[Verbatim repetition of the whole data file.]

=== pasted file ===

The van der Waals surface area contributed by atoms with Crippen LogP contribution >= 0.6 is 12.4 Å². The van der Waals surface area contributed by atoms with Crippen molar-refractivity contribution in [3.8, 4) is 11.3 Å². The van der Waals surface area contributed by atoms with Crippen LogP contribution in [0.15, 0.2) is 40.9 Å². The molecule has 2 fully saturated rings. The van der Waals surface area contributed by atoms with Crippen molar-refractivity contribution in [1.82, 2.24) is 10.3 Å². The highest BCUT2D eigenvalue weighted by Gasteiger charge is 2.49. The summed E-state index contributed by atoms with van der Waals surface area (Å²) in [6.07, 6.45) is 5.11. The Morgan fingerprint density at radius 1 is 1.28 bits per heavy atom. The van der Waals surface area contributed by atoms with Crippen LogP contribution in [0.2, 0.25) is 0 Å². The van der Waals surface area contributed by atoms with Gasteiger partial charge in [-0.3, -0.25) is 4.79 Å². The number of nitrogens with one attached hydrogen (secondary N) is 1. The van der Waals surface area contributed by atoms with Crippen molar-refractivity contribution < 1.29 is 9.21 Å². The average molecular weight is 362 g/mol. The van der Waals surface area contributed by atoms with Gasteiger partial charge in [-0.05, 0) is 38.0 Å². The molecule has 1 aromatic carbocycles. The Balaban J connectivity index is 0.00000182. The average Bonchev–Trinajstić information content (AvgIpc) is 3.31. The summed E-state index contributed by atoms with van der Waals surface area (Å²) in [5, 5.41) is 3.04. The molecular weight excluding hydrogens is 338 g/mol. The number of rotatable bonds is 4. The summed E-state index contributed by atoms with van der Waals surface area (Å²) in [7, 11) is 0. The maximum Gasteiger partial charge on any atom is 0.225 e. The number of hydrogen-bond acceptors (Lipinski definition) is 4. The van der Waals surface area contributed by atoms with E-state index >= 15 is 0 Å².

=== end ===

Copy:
The van der Waals surface area contributed by atoms with Crippen LogP contribution >= 0.6 is 12.4 Å². The van der Waals surface area contributed by atoms with Crippen molar-refractivity contribution in [3.8, 4) is 11.3 Å². The van der Waals surface area contributed by atoms with Crippen LogP contribution in [0.15, 0.2) is 40.9 Å². The molecule has 2 fully saturated rings. The van der Waals surface area contributed by atoms with Crippen molar-refractivity contribution in [1.82, 2.24) is 10.3 Å². The highest BCUT2D eigenvalue weighted by Gasteiger charge is 2.49. The summed E-state index contributed by atoms with van der Waals surface area (Å²) in [6.07, 6.45) is 5.11. The Morgan fingerprint density at radius 1 is 1.28 bits per heavy atom. The van der Waals surface area contributed by atoms with Crippen LogP contribution in [0.2, 0.25) is 0 Å². The van der Waals surface area contributed by atoms with Gasteiger partial charge in [-0.3, -0.25) is 4.79 Å². The number of nitrogens with one attached hydrogen (secondary N) is 1. The van der Waals surface area contributed by atoms with Crippen molar-refractivity contribution < 1.29 is 9.21 Å². The average molecular weight is 362 g/mol. The van der Waals surface area contributed by atoms with Gasteiger partial charge in [-0.05, 0) is 38.0 Å². The molecule has 1 aromatic carbocycles. The Balaban J connectivity index is 0.00000182. The average Bonchev–Trinajstić information content (AvgIpc) is 3.31. The summed E-state index contributed by atoms with van der Waals surface area (Å²) in [5, 5.41) is 3.04. The molecular weight excluding hydrogens is 338 g/mol. The number of rotatable bonds is 4. The summed E-state index contributed by atoms with van der Waals surface area (Å²) in [7, 11) is 0. The maximum Gasteiger partial charge on any atom is 0.225 e. The number of hydrogen-bond acceptors (Lipinski definition) is 4. The van der Waals surface area contributed by atoms with E-state index >= 15 is 0 Å².